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BEATITUDES


369


BEATITUDES


(4) The miracles (signa) required are not those of the first class; those of the second class suffice, nor is their number determined. On some occasions the decision as to miracles has been entirely dispensed with.

(5) The discussion as to martyrdom and miracles, formerly held in three meetings or congregations, via. the ante-preparatory, preparatory, and general, is now usually conducted, through a dispensation to be had in each instance from the sovereign pontiff, in a single congregation known as particularis, or special. It consists of six or seven cardinals of the Congregation of Rites and four or five prelates es- pecially deputed by the pope. There is but one positio prepared in the usual way; if there be an affirmative majority a decree is issued concerning the proof of martyrdom, the cause of martyrdom, and miracles. (Constare de Martyrio, causd Martyrii et .•<i'gms.)

(6) The final stage is a discussion of the security {super tuto) with which advance to beatification may be made, as in the case of confessors; the solemn lieatification then follows. Tliis procedure is fol- lowed in all cases of formal beatification in causes of l)oth confessors and martyrs proposed in the ordinary way {per viam non cullus). Those proposed as coming imder the definition of cases excepted {casus excepti) by Urban VIII are treated in another way. In such cases it must be pro\^ed that an immemorial public veneration (at least for 100 years before the pro- mulgation, in 1G40, of the decrees of Urban VIII) has been paid the servant of God, whether confessor or martyr. Such cause is proposed under the title of "confirmation of veneration" {de confirmationc cult7)s); it is dealt with in an ordinary meeting of the Congregation of Rites. When the difficulties of the promotor of the Faith have been satisfied, a pon- tifical decree confirming the cultus is promulgated. Beatification of this kind is called equivalent or virtual.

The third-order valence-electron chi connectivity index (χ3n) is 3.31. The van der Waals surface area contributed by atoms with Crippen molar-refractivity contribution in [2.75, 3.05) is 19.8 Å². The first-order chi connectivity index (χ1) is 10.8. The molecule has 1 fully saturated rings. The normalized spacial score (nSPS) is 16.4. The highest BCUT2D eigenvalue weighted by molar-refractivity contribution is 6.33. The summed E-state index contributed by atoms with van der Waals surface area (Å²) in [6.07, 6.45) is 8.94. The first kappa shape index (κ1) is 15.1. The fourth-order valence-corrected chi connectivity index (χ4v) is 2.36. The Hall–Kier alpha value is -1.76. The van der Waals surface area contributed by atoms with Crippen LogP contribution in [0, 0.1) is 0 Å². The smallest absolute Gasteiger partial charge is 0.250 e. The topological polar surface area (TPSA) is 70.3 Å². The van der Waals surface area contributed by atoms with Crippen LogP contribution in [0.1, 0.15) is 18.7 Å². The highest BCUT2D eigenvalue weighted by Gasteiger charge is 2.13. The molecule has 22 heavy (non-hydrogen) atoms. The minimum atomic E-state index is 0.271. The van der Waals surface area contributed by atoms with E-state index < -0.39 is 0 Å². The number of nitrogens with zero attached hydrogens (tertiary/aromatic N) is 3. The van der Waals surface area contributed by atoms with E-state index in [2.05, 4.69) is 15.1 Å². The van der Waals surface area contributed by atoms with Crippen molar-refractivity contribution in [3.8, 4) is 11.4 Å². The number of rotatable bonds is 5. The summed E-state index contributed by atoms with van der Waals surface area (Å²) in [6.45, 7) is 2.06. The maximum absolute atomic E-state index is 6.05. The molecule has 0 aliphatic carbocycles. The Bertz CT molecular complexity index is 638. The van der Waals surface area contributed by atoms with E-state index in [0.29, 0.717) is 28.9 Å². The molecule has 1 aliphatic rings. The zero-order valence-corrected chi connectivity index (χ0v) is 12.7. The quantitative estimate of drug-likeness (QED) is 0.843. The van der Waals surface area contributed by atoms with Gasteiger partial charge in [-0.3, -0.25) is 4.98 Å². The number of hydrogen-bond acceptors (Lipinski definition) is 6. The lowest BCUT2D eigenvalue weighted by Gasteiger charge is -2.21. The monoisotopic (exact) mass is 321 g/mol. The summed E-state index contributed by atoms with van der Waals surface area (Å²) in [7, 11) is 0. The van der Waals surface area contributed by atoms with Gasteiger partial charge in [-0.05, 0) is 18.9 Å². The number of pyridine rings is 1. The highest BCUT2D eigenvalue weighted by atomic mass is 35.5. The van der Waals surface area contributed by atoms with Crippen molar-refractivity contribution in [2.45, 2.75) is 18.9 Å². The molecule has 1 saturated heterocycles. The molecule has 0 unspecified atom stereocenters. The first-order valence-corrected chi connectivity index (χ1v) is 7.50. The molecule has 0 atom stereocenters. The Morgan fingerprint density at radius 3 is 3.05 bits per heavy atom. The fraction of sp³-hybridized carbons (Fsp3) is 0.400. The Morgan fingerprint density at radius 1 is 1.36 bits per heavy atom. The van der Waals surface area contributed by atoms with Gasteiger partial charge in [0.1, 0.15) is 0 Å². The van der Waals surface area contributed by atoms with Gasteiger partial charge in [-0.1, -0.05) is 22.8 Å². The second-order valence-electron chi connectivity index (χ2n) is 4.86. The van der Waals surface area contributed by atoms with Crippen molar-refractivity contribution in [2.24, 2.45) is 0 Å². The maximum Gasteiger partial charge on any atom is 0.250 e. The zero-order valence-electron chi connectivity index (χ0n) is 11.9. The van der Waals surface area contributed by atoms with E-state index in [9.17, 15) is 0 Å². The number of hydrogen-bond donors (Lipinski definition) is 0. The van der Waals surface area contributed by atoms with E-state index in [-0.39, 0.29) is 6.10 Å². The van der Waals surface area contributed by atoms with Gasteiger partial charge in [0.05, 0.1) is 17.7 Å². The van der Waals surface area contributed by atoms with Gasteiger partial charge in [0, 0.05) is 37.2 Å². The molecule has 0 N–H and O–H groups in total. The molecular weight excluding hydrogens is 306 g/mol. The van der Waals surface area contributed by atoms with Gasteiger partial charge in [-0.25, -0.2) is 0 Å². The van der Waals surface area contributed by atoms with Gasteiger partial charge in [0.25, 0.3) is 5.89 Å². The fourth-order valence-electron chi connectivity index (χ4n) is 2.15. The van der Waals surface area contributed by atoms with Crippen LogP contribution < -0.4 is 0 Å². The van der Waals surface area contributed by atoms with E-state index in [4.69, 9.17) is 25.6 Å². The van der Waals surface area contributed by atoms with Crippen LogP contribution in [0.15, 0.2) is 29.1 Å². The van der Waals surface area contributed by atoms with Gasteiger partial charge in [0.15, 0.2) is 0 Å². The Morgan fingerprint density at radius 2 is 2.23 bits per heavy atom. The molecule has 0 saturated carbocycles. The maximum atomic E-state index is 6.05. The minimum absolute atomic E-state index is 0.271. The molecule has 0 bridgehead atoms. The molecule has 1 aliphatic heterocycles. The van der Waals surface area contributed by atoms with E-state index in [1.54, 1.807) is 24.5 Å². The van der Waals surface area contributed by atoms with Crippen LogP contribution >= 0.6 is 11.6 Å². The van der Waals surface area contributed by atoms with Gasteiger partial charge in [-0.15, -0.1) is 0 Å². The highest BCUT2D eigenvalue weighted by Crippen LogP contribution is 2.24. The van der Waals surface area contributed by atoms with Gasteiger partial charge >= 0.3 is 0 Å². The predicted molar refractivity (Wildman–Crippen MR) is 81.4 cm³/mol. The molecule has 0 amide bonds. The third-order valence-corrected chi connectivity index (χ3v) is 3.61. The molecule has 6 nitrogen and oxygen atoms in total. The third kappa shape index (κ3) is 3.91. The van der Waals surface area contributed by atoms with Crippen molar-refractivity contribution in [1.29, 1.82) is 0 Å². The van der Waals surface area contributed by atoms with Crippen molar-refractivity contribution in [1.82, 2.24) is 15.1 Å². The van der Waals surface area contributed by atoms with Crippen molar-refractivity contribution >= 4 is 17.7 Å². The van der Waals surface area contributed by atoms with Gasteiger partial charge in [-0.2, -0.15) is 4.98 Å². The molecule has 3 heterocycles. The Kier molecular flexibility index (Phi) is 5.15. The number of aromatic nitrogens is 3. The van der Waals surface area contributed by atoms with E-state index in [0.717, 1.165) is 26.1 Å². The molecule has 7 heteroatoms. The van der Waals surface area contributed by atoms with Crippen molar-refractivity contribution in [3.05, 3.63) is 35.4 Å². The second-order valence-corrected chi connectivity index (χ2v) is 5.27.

(c) The Canonization of Confessors or Martyrs. — The canonization of confessors or martyrs may be taken up as soon as two miracles are reported to have been worked at their intercession, after the pontifical permission of public veneration as de- scribed above. At this stage it is. only required that the two miracles worked after the permission award- ing a public cultus be discu.ssed in three meetings of the congregation. The discussion proceeds in the ordinary way; if the miracles be confirmed another meeting {super tuto) is held. The pope then issues a Bull of Canonization in which he not only permits, but commands, the public cultus, or venera- tion, of the saint.

It is with the utmost possible brevity that I have described the elements of a process of beatification or canonization. It may be easily conjectured that con- siderable time must elapse before any cause of beatifi- cation or canonization can be conducted, from the first steps of the information, inquiry, or process, to the issuing of the decree super tuto. This is es- pecially true at present, when a great number of causes, new and old, are proposed for discussion before the Sacred Congregation of Rit(,'s (see "Cata- logus ac Status Caiusarum Beatificationis", Rome, 1901). According to the constitution of this Congre- gation, more than one important discussion {dubia majora) cannot be proposed at the same time. It must be remembered (a) that the same cardinals and consultors must vote in all discussions; (b) that there is but one promotor of the Faith and one sub- promotor, who alone have charge of all ob.servations to be made with regard to the dubia; (c) that these cardinals and consultors have to treat questions of ritual as well as processes of canonization and beati- fication. To execute all this business there is but one weekly meeting {eongressus) , a kind of minor